Some CCS and CCUS facilities have been in operation since the 1970s and 1980s when natural gas processing facilities in South Texas began capturing carbon dioxide and delivering the emissions to local oil producers for improved oil production. The first was established in 1972.
It was not until a few years later that CO2 capture technology was investigated for the purpose of climate protection. There are currently 21 major CCUS commercial projects in operation around the world, and plans for at least 40 new commercial facilities have been announced in recent years.
A report released earlier this month by CIEL concluded that these technologies are not only “ineffective, inefficient and unsafe” but are prolonging reliance on the fossil fuel industry and detracting from a much-needed shift to renewable alternatives.
Employees near the CO2 compressor site of the Saudi Aramco-operated Hawiyah Natural Gas Liquids Recovery Plant in Hawiyah, Saudi Arabia on Monday, June 28, 2021. The Hawiyah Natural Gas Liquids Recovery Plant is for processing 4.0 Billion cubic feet of fresh gas designed per day as a pilot project for Carbon Capture Technology (CCUS) to demonstrate the possibility of CO2 capture and emission reduction from such plants.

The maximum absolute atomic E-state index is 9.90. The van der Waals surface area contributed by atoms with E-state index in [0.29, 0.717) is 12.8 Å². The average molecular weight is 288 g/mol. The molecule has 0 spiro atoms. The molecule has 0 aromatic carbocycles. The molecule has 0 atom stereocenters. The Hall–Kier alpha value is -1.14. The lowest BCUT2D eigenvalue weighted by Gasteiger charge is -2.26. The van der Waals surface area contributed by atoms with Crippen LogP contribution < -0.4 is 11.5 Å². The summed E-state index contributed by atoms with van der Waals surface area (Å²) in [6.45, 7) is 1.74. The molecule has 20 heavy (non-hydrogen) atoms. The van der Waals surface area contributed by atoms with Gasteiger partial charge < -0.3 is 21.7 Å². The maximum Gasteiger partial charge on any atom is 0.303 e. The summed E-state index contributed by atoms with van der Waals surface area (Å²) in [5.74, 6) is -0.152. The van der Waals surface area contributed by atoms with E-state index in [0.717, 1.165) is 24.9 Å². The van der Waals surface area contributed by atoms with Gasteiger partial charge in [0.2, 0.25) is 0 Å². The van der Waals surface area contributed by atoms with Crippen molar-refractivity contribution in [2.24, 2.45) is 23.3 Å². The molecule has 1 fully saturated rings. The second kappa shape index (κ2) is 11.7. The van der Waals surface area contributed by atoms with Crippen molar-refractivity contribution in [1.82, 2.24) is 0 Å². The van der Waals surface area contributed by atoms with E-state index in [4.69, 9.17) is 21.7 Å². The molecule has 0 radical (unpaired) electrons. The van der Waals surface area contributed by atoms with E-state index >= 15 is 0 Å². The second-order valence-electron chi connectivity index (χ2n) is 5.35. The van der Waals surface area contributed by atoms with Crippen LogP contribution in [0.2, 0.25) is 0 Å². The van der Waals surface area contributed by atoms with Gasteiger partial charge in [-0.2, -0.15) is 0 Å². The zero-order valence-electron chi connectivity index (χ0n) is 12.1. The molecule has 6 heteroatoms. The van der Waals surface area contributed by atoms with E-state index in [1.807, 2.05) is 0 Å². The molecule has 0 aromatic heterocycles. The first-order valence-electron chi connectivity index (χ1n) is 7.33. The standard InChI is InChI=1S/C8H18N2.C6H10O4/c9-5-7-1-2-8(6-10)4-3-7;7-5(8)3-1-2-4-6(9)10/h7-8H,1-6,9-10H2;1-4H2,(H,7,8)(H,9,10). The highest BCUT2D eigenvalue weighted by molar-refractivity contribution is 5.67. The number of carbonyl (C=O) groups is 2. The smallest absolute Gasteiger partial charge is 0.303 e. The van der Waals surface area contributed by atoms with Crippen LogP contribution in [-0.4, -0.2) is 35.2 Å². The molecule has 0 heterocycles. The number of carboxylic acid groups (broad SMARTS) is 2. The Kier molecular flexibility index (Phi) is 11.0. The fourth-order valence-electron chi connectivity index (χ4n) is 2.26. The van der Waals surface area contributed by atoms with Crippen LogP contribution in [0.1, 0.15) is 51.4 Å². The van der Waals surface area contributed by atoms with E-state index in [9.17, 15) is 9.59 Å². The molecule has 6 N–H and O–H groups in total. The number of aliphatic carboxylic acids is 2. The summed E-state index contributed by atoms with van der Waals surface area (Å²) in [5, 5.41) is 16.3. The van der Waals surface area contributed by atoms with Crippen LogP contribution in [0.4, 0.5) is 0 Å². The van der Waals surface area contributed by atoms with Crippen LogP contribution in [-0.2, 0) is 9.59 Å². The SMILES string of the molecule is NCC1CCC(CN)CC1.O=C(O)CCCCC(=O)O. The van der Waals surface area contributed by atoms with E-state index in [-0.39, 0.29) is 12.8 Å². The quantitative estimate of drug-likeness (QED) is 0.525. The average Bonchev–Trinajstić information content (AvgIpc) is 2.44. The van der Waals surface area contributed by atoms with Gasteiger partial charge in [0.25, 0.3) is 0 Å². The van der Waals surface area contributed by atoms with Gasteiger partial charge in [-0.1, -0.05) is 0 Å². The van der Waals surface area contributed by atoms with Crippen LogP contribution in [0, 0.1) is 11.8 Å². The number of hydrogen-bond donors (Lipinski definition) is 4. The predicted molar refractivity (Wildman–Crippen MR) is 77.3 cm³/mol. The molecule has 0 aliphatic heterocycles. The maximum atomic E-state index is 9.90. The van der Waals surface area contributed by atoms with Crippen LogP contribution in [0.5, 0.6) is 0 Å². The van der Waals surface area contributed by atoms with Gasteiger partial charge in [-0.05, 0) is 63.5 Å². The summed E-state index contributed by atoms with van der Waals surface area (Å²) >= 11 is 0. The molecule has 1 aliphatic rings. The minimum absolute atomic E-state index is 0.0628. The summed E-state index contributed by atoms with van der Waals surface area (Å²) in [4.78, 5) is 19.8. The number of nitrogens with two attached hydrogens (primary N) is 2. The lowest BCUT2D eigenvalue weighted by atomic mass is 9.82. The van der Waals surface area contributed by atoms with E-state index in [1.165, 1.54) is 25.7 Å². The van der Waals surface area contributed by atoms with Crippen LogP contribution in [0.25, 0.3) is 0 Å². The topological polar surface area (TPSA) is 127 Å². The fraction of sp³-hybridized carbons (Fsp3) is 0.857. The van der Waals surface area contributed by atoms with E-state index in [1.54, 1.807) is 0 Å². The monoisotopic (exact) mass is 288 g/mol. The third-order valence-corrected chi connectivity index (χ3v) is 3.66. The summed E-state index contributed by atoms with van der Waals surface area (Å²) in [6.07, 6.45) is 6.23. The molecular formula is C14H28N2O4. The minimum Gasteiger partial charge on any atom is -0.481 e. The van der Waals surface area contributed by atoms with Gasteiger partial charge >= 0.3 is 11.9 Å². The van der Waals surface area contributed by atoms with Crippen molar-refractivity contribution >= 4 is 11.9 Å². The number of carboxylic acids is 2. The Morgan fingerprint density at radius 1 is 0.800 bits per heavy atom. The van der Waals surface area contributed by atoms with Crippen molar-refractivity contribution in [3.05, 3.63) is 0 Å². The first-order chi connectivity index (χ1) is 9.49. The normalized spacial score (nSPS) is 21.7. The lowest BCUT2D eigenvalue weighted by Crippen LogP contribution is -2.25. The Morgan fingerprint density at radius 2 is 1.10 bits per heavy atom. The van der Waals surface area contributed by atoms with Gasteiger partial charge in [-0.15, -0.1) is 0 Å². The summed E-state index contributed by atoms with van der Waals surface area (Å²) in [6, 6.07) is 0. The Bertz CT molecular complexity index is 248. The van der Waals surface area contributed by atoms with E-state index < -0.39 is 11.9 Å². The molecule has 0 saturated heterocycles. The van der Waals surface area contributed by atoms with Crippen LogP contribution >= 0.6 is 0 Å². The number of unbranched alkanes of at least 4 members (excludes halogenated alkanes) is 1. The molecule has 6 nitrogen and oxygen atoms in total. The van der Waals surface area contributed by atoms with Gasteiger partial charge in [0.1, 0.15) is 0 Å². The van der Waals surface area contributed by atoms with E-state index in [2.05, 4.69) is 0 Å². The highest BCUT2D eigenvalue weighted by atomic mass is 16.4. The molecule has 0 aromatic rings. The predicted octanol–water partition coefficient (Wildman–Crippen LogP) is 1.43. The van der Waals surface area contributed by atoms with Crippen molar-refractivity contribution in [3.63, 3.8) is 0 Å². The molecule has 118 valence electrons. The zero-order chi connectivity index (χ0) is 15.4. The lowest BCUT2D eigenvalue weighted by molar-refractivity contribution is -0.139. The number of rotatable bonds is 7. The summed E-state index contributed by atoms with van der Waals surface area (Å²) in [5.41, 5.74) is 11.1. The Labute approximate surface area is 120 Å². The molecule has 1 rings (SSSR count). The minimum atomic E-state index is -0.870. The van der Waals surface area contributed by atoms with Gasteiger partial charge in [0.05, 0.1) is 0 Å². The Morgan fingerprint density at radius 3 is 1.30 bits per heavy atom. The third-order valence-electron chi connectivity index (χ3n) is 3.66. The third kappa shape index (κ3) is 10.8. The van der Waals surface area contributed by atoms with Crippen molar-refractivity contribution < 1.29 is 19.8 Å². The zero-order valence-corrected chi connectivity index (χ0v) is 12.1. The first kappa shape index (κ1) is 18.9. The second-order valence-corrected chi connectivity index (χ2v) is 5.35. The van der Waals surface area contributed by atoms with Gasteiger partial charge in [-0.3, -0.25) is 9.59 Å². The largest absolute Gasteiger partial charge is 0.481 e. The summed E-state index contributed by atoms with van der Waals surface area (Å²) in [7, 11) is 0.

Maya Siddiqui | Bloomberg | Getty Images
“The unproven scalability of CCS technologies and their prohibitive cost means they cannot play a significant role in the rapid global emissions reduction necessary to limit warming to 1.5 Â° C,” said the CIEL and referred to a central goal of the Paris Agreement, limiting a rise in the earth’s temperature to 1.5 degrees Celsius above pre-industrial levels.
“Despite the technology’s decades of existence and billions in government subsidies to date, large-scale CCS deployment still faces insurmountable challenges in terms of feasibility, effectiveness and cost,” added the CIEL.
Earlier this year, Global Witness and Friends of the Earth Scotland activists hired climate scientists at the Tyndall Center in Manchester, UK to assess the role of CCS in relation to fossil fuels in the energy system.